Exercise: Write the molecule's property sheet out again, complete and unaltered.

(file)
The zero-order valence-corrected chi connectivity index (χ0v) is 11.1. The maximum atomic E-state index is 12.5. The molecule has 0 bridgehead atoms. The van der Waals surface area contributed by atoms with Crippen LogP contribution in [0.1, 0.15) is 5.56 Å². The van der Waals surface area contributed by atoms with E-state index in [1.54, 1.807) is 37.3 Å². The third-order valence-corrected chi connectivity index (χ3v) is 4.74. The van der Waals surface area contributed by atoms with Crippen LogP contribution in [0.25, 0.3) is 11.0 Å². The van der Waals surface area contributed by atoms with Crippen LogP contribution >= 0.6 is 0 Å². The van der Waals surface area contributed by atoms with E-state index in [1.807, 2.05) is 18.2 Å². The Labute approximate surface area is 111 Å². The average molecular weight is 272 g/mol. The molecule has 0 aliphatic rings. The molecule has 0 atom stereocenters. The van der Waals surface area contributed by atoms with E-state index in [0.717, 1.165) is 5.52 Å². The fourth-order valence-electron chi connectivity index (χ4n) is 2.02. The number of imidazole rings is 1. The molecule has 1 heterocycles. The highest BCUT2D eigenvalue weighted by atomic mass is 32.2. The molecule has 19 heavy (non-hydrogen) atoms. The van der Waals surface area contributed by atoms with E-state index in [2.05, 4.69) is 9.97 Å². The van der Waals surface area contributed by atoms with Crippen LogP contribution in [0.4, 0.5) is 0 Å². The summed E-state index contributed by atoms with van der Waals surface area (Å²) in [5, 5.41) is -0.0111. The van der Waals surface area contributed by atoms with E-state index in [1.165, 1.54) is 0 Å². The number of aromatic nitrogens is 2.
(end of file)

The zero-order valence-corrected chi connectivity index (χ0v) is 11.1. The maximum atomic E-state index is 12.5. The molecule has 0 bridgehead atoms. The van der Waals surface area contributed by atoms with Crippen LogP contribution in [0.1, 0.15) is 5.56 Å². The van der Waals surface area contributed by atoms with E-state index in [1.54, 1.807) is 37.3 Å². The third-order valence-corrected chi connectivity index (χ3v) is 4.74. The van der Waals surface area contributed by atoms with Crippen LogP contribution in [0.25, 0.3) is 11.0 Å². The van der Waals surface area contributed by atoms with Crippen LogP contribution >= 0.6 is 0 Å². The van der Waals surface area contributed by atoms with E-state index in [1.807, 2.05) is 18.2 Å². The Labute approximate surface area is 111 Å². The average molecular weight is 272 g/mol. The molecule has 0 aliphatic rings. The molecule has 0 atom stereocenters. The van der Waals surface area contributed by atoms with E-state index in [0.717, 1.165) is 5.52 Å². The fourth-order valence-electron chi connectivity index (χ4n) is 2.02. The number of imidazole rings is 1. The molecule has 1 heterocycles. The highest BCUT2D eigenvalue weighted by atomic mass is 32.2. The molecule has 19 heavy (non-hydrogen) atoms. The van der Waals surface area contributed by atoms with E-state index in [2.05, 4.69) is 9.97 Å². The van der Waals surface area contributed by atoms with Crippen LogP contribution in [0.4, 0.5) is 0 Å². The summed E-state index contributed by atoms with van der Waals surface area (Å²) in [5, 5.41) is -0.0111. The van der Waals surface area contributed by atoms with E-state index in [1.165, 1.54) is 0 Å². The number of aromatic nitrogens is 2.